33% of staff are unhappy as they want to spend more time delivering care rather than manual admin

Social care staff are increasingly unhappy with the amount of time they spend on manual administration instead of delivering care (up from 25%). Since the start of the Digitising Social Care programme, over 60% of providers use Digital Social Care Records. While progress is being made, it will likely become increasingly difficult for providers to attract a tech-savvy workforce and maintain high-quality care if they continue using out-dated, manual processes.

And we appreciate that admin will always be a significant part of care delivery, but it shouldn’t overshadow the ability to provide care. Empowering employees with the right resources, such as dedicated software that streamlines vital processes, means they can instead focus on what they do best: care.


81% of CEOs plan to get more support to help them manage their organisation

More CEOs plan to get help this year, to support them when managing their organisation (up from 63%). Although the exact help they plan to draw upon is unclear, it can be assumed that each organisation will likely have their own key priorities and strategies that they hope will enhance their service going forward.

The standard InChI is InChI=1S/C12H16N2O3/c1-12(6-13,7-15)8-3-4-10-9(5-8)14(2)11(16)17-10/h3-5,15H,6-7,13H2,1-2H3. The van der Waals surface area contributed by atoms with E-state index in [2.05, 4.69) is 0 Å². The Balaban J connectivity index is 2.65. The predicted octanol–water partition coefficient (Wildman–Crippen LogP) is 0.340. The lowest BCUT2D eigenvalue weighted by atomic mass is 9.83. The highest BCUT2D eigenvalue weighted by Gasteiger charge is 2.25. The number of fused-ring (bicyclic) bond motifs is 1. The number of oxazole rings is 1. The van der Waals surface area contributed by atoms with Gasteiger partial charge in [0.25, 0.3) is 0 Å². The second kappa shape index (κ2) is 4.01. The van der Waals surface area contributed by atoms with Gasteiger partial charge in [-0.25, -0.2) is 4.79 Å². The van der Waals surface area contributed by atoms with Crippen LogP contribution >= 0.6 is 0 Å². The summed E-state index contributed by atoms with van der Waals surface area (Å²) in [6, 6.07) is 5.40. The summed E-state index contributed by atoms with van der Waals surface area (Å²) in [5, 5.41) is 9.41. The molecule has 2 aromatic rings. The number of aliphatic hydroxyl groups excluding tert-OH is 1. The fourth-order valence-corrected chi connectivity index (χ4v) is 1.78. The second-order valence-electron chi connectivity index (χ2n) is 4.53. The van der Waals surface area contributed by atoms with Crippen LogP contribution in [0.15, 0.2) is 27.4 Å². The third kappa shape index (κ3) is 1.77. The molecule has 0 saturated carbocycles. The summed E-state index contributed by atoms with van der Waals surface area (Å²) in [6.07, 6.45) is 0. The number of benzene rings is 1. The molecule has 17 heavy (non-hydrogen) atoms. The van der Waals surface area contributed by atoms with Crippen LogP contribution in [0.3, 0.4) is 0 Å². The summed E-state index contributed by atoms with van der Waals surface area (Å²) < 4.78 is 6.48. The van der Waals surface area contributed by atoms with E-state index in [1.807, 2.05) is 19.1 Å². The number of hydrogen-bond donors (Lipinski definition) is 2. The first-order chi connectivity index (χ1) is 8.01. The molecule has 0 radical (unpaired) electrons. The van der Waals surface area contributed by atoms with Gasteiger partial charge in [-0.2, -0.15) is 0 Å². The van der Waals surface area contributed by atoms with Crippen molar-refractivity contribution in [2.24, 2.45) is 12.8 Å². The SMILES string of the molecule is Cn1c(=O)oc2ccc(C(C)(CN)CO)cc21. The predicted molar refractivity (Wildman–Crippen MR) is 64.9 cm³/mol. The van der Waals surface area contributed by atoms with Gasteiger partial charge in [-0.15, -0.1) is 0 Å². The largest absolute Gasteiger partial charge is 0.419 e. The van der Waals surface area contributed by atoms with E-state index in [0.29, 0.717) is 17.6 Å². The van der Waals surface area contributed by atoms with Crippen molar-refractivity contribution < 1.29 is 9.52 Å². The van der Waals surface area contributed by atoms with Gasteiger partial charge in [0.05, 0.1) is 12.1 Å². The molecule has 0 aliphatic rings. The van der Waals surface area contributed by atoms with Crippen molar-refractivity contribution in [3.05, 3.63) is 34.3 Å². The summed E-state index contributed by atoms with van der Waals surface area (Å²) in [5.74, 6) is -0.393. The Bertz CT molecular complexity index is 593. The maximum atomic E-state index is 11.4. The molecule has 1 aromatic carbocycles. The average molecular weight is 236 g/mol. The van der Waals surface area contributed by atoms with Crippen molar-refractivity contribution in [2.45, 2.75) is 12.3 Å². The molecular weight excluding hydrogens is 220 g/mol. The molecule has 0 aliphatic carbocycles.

Perhaps some of our respondents will look to promote learning and development opportunities for employees to build their careers. Some may look towards implementing dedicated software solutions to help relieve them of manual administrative burdens, giving more comprehensive visibility of their service. Others may be planning to build support networks with those in the sector to share experiences and ideas.

Whatever support they have planned, it’s clear that leadership teams are acutely aware of the challenges and opportunities both the sector and their service faces.

To learn more, download our free Care Trends Report 2024 where we take a deep dive into key perspectives and insights within social care, as told by those working in the sector.